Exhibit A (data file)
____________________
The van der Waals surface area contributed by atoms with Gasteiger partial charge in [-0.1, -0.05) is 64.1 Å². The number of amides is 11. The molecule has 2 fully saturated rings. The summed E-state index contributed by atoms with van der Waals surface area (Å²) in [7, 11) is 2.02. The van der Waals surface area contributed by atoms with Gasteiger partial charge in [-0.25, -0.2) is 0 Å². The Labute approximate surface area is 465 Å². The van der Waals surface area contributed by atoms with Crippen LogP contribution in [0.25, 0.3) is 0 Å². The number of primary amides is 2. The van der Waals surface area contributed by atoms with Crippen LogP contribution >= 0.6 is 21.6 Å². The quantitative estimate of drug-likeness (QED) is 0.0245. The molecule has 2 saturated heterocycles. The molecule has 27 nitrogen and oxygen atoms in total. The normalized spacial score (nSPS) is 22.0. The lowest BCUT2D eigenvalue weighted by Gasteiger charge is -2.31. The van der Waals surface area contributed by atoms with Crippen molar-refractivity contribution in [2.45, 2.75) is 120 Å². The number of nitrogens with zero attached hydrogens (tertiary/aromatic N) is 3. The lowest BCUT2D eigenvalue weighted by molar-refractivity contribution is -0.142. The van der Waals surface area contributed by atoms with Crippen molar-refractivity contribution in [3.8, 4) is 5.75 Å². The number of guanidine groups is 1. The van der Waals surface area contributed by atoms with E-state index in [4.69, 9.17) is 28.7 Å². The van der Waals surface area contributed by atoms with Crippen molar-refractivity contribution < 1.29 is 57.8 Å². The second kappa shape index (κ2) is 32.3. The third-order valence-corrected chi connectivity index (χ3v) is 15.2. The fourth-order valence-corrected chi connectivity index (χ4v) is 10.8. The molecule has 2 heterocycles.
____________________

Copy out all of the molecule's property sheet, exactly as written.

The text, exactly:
The van der Waals surface area contributed by atoms with Gasteiger partial charge in [-0.1, -0.05) is 64.1 Å². The number of amides is 11. The molecule has 2 fully saturated rings. The summed E-state index contributed by atoms with van der Waals surface area (Å²) in [7, 11) is 2.02. The van der Waals surface area contributed by atoms with Gasteiger partial charge in [-0.25, -0.2) is 0 Å². The Labute approximate surface area is 465 Å². The van der Waals surface area contributed by atoms with Crippen LogP contribution in [0.25, 0.3) is 0 Å². The number of primary amides is 2. The van der Waals surface area contributed by atoms with Crippen LogP contribution >= 0.6 is 21.6 Å². The quantitative estimate of drug-likeness (QED) is 0.0245. The molecule has 2 saturated heterocycles. The molecule has 27 nitrogen and oxygen atoms in total. The normalized spacial score (nSPS) is 22.0. The lowest BCUT2D eigenvalue weighted by Gasteiger charge is -2.31. The van der Waals surface area contributed by atoms with Crippen molar-refractivity contribution in [2.45, 2.75) is 120 Å². The number of nitrogens with zero attached hydrogens (tertiary/aromatic N) is 3. The lowest BCUT2D eigenvalue weighted by molar-refractivity contribution is -0.142. The van der Waals surface area contributed by atoms with Crippen molar-refractivity contribution in [3.8, 4) is 5.75 Å². The number of guanidine groups is 1. The van der Waals surface area contributed by atoms with E-state index in [4.69, 9.17) is 28.7 Å². The van der Waals surface area contributed by atoms with Crippen molar-refractivity contribution < 1.29 is 57.8 Å². The second kappa shape index (κ2) is 32.3. The third-order valence-corrected chi connectivity index (χ3v) is 15.2. The fourth-order valence-corrected chi connectivity index (χ4v) is 10.8. The molecule has 2 heterocycles.